a main processor configured to execute the programs in the architecturally standardized form.
2. The computer system as recited in claim 1 wherein the program code preprocessor comprises a bit mask value, and wherein the transform comprises a bit masking transform for bit masking at least a portion of each benign program using the bit mask value.
3. The computer system as recited in claim 2 wherein the program code preprocessor comprise a software process.
4. The computer system as recited in claim 3 wherein the software process enables a user to associate a different bit mask value with each of a plurality of application programs.
5. The computer system as recited in claim 1 wherein a user is able to designate whether each program is benign or possibly malicious.
6. The computer system as recited in claim 1 wherein the program code postprocessor comprises a switch module controlled by a settable value and is configured to select between untransformed program code and the inversely transformed form of the program code for execution by the main processor.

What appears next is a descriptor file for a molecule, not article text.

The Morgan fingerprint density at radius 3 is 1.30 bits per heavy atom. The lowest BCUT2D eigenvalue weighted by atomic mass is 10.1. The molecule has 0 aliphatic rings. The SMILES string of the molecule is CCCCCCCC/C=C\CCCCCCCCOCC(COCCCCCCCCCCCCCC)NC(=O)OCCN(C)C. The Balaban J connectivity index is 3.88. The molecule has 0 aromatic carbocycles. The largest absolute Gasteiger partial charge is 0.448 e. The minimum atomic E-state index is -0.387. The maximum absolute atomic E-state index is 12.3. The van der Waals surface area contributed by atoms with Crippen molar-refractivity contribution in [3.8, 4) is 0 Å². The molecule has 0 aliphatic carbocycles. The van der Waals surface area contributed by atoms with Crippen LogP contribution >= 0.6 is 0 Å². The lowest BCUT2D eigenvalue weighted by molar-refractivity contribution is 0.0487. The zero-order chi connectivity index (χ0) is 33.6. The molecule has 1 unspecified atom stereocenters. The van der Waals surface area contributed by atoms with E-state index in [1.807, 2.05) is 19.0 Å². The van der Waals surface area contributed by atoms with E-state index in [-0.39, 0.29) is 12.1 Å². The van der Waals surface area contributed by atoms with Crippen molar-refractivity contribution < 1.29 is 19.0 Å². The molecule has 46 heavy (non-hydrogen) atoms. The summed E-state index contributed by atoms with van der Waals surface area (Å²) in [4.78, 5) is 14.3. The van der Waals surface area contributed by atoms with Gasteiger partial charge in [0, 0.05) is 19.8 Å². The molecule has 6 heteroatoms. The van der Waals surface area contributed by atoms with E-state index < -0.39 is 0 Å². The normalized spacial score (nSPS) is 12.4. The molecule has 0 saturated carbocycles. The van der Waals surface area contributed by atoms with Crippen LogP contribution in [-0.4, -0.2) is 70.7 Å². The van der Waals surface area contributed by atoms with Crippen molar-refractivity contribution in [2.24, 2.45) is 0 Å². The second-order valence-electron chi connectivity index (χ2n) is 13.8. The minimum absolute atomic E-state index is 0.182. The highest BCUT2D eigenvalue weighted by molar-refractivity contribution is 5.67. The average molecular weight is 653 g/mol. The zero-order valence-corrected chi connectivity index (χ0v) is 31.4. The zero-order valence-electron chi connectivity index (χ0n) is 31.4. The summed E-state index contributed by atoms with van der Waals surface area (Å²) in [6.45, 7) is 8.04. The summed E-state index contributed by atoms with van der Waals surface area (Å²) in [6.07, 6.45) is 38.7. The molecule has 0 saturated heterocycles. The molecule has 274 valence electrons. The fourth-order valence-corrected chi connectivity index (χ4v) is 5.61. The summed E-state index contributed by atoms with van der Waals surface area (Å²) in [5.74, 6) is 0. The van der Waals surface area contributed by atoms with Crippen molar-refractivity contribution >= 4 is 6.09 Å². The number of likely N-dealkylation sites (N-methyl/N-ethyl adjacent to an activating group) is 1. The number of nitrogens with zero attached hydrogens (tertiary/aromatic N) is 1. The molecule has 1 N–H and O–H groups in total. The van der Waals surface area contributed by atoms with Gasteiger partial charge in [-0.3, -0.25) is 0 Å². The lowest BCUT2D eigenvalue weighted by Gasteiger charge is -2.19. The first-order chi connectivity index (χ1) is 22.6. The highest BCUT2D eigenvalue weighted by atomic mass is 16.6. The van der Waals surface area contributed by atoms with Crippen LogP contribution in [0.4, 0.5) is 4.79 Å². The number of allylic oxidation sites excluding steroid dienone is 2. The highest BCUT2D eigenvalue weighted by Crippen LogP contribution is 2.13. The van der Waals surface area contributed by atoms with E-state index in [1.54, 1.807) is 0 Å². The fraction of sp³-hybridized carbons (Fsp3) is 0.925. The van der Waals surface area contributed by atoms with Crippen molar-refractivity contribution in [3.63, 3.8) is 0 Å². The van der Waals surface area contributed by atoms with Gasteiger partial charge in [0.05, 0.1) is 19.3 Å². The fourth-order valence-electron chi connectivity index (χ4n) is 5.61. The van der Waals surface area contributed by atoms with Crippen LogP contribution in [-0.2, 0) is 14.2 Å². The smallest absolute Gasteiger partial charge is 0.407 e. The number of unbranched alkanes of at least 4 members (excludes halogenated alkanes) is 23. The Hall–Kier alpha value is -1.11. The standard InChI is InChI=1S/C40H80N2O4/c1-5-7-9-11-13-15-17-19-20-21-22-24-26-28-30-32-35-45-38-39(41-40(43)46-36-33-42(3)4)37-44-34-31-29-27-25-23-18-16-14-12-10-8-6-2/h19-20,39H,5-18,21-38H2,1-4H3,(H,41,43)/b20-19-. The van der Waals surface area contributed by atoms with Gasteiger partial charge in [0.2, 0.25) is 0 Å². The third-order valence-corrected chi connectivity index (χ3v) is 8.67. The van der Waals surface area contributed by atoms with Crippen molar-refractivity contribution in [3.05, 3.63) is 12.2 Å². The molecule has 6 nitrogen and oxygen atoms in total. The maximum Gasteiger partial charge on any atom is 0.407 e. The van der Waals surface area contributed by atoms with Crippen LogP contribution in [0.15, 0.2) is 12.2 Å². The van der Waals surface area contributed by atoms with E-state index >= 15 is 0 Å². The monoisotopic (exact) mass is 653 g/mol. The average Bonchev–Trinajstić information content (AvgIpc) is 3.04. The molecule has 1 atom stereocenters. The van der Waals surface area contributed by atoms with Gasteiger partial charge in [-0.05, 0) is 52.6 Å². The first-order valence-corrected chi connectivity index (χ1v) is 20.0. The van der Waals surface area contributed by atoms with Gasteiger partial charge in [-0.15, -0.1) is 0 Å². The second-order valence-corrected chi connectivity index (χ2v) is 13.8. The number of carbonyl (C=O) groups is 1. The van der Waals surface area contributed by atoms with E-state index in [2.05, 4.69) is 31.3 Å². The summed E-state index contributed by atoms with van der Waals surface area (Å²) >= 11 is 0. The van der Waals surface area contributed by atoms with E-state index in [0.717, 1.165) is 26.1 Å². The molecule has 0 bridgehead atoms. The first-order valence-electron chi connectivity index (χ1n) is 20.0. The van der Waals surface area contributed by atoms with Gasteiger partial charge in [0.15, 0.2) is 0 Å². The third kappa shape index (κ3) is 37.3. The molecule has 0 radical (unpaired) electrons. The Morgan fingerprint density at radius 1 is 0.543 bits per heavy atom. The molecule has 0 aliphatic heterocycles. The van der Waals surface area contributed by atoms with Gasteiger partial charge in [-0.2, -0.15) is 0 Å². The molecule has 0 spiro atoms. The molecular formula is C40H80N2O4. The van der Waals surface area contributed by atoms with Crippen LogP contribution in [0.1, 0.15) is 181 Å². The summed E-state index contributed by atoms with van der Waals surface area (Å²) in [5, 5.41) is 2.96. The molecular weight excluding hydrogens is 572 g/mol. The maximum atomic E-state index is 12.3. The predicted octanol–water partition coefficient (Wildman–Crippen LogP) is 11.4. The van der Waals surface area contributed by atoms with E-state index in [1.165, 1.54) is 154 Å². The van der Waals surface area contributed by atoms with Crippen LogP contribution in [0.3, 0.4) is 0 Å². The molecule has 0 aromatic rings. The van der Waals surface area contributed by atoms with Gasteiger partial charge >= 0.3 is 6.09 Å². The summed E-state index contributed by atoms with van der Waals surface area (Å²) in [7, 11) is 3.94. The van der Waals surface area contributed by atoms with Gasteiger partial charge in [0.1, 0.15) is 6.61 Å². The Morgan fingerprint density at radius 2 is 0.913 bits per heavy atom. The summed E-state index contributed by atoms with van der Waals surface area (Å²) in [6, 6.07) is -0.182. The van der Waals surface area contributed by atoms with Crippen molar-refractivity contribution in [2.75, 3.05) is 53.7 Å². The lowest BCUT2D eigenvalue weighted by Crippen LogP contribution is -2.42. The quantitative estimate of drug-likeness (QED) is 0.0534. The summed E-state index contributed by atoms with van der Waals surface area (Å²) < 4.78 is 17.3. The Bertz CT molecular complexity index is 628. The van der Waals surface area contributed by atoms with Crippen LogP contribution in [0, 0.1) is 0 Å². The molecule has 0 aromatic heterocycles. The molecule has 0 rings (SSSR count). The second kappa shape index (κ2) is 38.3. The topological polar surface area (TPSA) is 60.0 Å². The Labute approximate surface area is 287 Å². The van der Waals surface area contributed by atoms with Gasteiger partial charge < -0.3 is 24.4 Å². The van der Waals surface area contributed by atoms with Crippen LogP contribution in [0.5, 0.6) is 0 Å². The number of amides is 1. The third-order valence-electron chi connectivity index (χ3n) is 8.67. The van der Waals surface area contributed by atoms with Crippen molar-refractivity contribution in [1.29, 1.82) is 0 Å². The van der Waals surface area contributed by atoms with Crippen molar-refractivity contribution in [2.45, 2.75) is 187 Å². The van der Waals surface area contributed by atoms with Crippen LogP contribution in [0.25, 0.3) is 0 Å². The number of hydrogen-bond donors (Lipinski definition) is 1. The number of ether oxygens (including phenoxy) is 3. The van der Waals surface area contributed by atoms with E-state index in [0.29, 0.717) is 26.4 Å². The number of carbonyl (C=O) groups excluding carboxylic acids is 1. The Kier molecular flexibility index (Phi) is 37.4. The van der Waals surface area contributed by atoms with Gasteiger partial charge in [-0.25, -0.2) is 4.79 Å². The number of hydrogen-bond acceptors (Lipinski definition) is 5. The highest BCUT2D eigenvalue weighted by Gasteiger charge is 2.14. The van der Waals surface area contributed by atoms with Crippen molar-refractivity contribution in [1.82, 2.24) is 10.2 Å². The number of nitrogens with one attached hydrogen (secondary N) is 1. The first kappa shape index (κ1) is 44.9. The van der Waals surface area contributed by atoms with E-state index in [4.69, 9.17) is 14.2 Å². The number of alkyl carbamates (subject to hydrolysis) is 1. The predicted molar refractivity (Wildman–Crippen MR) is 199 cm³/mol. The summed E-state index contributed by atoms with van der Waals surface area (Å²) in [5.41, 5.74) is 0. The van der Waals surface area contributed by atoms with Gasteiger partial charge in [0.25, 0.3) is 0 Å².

7. The computer system as recited in claim 1 wherein the transform comprises shuffling bits in the program code to alternate bit positions.
8. The computer system as recited in claim 7 wherein the program code preprocessor comprises a shuffle map that specifies alternate bit positions.
9. The computer system as recited in claim 8 wherein the inverse transform comprises shuffling bits in programs using an inverse shuffle map that specifies original bit positions associated with the alternate bit positions, whereby previously shuffled bits of benign programs will be returned to the bits' original bit positions and bits of not previously shuffled programs will be remain in the alternate bit positions, thereby causing malicious programs to be unable to fulfill their intended purpose.